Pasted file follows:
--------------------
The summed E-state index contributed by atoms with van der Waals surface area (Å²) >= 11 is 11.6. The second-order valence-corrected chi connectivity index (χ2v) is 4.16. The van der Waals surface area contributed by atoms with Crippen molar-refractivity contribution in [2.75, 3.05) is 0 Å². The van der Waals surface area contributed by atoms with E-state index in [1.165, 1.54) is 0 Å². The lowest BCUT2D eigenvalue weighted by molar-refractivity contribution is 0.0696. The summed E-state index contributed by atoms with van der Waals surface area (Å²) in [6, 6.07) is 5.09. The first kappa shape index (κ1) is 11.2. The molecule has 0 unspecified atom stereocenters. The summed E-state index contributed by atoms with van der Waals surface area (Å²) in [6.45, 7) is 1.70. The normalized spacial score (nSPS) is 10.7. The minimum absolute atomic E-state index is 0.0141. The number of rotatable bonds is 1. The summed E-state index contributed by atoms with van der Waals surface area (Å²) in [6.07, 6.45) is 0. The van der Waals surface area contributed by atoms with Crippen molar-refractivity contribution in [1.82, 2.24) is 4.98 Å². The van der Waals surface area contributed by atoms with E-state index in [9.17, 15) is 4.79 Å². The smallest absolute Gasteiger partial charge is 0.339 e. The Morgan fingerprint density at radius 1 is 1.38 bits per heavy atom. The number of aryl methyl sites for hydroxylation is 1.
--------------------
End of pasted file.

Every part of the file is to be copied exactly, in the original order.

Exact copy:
The summed E-state index contributed by atoms with van der Waals surface area (Å²) >= 11 is 11.6. The second-order valence-corrected chi connectivity index (χ2v) is 4.16. The van der Waals surface area contributed by atoms with Crippen molar-refractivity contribution in [2.75, 3.05) is 0 Å². The van der Waals surface area contributed by atoms with E-state index in [1.165, 1.54) is 0 Å². The lowest BCUT2D eigenvalue weighted by molar-refractivity contribution is 0.0696. The summed E-state index contributed by atoms with van der Waals surface area (Å²) in [6, 6.07) is 5.09. The first kappa shape index (κ1) is 11.2. The molecule has 0 unspecified atom stereocenters. The summed E-state index contributed by atoms with van der Waals surface area (Å²) in [6.45, 7) is 1.70. The normalized spacial score (nSPS) is 10.7. The minimum absolute atomic E-state index is 0.0141. The number of rotatable bonds is 1. The summed E-state index contributed by atoms with van der Waals surface area (Å²) in [6.07, 6.45) is 0. The van der Waals surface area contributed by atoms with Crippen molar-refractivity contribution in [1.82, 2.24) is 4.98 Å². The van der Waals surface area contributed by atoms with E-state index in [9.17, 15) is 4.79 Å². The smallest absolute Gasteiger partial charge is 0.339 e. The Morgan fingerprint density at radius 1 is 1.38 bits per heavy atom. The number of aryl methyl sites for hydroxylation is 1.